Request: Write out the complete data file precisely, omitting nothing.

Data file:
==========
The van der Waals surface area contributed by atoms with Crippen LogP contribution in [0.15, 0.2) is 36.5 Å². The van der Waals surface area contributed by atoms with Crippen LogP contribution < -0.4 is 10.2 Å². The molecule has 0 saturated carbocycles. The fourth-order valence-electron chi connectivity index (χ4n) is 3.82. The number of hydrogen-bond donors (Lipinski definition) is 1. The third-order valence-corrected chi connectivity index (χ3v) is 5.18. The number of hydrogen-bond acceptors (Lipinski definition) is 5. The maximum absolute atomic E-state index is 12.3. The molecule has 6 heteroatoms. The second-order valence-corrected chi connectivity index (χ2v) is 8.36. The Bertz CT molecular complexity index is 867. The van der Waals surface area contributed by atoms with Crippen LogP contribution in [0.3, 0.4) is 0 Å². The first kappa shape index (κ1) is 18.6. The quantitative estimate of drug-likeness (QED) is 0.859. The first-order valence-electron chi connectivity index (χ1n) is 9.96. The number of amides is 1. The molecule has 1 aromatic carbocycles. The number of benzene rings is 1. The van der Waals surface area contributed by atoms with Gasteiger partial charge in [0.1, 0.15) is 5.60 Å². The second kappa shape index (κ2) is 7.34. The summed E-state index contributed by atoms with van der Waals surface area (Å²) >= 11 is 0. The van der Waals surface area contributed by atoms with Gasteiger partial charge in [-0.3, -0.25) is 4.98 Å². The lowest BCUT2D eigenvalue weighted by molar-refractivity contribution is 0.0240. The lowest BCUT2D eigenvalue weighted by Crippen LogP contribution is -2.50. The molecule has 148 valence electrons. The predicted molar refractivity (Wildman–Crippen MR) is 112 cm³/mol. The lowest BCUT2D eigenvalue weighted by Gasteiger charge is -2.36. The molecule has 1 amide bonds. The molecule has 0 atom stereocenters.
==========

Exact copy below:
The van der Waals surface area contributed by atoms with Crippen LogP contribution in [0.15, 0.2) is 36.5 Å². The van der Waals surface area contributed by atoms with Crippen LogP contribution < -0.4 is 10.2 Å². The molecule has 0 saturated carbocycles. The fourth-order valence-electron chi connectivity index (χ4n) is 3.82. The number of hydrogen-bond donors (Lipinski definition) is 1. The third-order valence-corrected chi connectivity index (χ3v) is 5.18. The number of hydrogen-bond acceptors (Lipinski definition) is 5. The maximum absolute atomic E-state index is 12.3. The molecule has 6 heteroatoms. The second-order valence-corrected chi connectivity index (χ2v) is 8.36. The Bertz CT molecular complexity index is 867. The van der Waals surface area contributed by atoms with Crippen LogP contribution in [0.3, 0.4) is 0 Å². The first kappa shape index (κ1) is 18.6. The quantitative estimate of drug-likeness (QED) is 0.859. The first-order valence-electron chi connectivity index (χ1n) is 9.96. The number of amides is 1. The molecule has 1 aromatic carbocycles. The number of benzene rings is 1. The van der Waals surface area contributed by atoms with Gasteiger partial charge in [0.1, 0.15) is 5.60 Å². The second kappa shape index (κ2) is 7.34. The summed E-state index contributed by atoms with van der Waals surface area (Å²) >= 11 is 0. The van der Waals surface area contributed by atoms with Gasteiger partial charge in [-0.3, -0.25) is 4.98 Å². The lowest BCUT2D eigenvalue weighted by molar-refractivity contribution is 0.0240. The lowest BCUT2D eigenvalue weighted by Crippen LogP contribution is -2.50. The molecule has 148 valence electrons. The predicted molar refractivity (Wildman–Crippen MR) is 112 cm³/mol. The lowest BCUT2D eigenvalue weighted by Gasteiger charge is -2.36. The molecule has 1 amide bonds. The molecule has 0 atom stereocenters.